The Formula for Operational Excellence in Government
Successful efficiency efforts have several important things in common, as three case studies illustrate.
If there were a playbook for more efficient government, would you read it? How about a how-to guide for cutting your city's operating costs by $15 million or $25 million a year? Or a guide to achieving $33 million in process efficiency savings for your state? Three case studies, highlighted below and now available in greater detail from the Harvard Kennedy School's Operational Excellence in Government Project, explain the implementation steps, the key challenges and the driving factors for success:
• A description of how New York City stopped paying for empty desks and offices, right-sized its real-estate portfolio and generated $15 million in annual operating cost savings as well as $4 million a year in energy cost savings. The project adopted private-sector office-modernization concepts that increased efficiency and proved millennial-friendly. It also identified policies that wasted space, such as a cumbersome process to send old computers to surplus that had turned valuable conference rooms into electronics cemeteries.
• A study of the steps Atlanta took to generate $92 million in one-time savings and $25 million in annual operating savings or new revenue by implementing recommendations of its Blue Ribbon Commission on Waste and Efficiency in Government. Significant savings were achieved by selling excess city property and by aligning employee health care costs with private-sector standards.
• The details of how the state of Washington used performance management and process improvement to generate $33 million in annual savings, drive efficiencies such as 1 million avoided hours waiting in line at government offices, and save lives by achieving a 15 percent decline in speed-related deaths. The process- improvement effort returns $4.50 for every dollar invested by the state.
The Operational Excellence in Government Project, funded by the Laura and John Arnold Foundation, seeks to identify and celebrate success in making government more efficient. We chose to highlight these cases based on the strength of their results. In looking across the cases certain commonalities recur:
A clear sense of purpose. Atlanta faced a $1 billion infrastructure backlog and needed operational savings to fund repairs to bridges, roads and city buildings. This urgency and focus motivated the commission to identify $199 million in savings in just three months. New York City also had an urgency behind its efficiency effort in that the city faced a significant budget shortfall after the financial crash of 2008. A strong sense of purpose focuses the message on the goal, which helps because messaging about process in government is a recipe for boredom.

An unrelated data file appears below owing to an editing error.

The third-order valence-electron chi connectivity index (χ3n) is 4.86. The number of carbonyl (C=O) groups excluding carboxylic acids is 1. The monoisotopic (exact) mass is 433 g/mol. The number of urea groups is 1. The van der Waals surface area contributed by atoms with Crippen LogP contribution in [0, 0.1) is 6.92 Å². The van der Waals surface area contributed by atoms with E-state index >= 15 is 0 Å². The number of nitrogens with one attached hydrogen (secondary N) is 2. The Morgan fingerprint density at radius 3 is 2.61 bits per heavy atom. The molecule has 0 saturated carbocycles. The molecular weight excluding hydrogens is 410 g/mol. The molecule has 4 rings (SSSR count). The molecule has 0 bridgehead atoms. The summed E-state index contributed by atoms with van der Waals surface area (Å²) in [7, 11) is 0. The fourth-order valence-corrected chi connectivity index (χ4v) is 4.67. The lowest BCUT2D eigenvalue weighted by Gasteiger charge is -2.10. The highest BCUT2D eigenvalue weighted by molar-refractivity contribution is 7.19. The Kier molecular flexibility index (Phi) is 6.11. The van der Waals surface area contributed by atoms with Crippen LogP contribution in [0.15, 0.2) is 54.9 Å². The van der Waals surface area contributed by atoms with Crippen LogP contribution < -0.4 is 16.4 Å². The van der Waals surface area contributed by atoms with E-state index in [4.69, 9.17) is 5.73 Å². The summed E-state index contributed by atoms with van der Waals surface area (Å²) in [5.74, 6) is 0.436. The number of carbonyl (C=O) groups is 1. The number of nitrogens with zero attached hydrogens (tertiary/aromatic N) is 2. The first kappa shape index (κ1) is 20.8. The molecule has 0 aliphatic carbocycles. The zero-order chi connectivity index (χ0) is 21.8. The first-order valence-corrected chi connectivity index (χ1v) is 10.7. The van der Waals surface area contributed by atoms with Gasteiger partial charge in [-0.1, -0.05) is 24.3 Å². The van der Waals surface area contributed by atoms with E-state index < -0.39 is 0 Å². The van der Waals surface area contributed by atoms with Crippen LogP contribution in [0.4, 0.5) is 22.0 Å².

A plan and a way to stay on track. Washington state developed a realistic multi-year roadmap for implementation of its efficiency initiative and made it public. The clarity of roles and responsibilities, from the governor to department heads to customers, was explicit, as was the timeframe for delivery of each step. Atlanta developed perhaps the most comprehensive set of roadmaps and delivery schedules for each of the efforts it undertook, and its templates are included in the case study. Each of the three cases had strong project management and consistent reporting of status and results.
Strong executive and project leadership. The right-sizing of New York City's real estate portfolio was a high priority for then-Mayor Michael Bloomberg, who himself worked in an open-plan office and who as a businessman wanted to adopt private-sector best practices. The designation of the city's first chief asset management officer was a signal to department heads that this project was important. The project leader, Theresa Ward, was able to convey the urgency to department heads as she tracked progress and reported it publicly throughout the project. In Washington state, the personal, frequent and direct involvement of the governor inspired employees to engage in process-improvement problem-solving.
External expertise to inspire innovation. Atlanta gained significant value from the participation of private-sector leaders on its commission, with insight on a variety of issues, including lowering the cost of employee health insurance. In Washington state, 130 corporate partners devoted time and expertise to the Lean process-improvement efforts via training, mentoring and coaching of state employees. Corporate and university partnerships can help create support for government efficiency efforts and generate new ideas.
Reliance on data, early and often. The single factor that distinguishes these cases from efforts that have not been as successful is the focus on data. New York City used "rentable square feet" as its metric for assessing the size of the real-estate footprint and for setting targets on reducing overall occupancy costs. Washington state not only gathered data for its performance management effort but published it online in dashboards. And Atlanta used financial and operational data at every step, from estimating potential benefits of each effort to tracking the success of its results.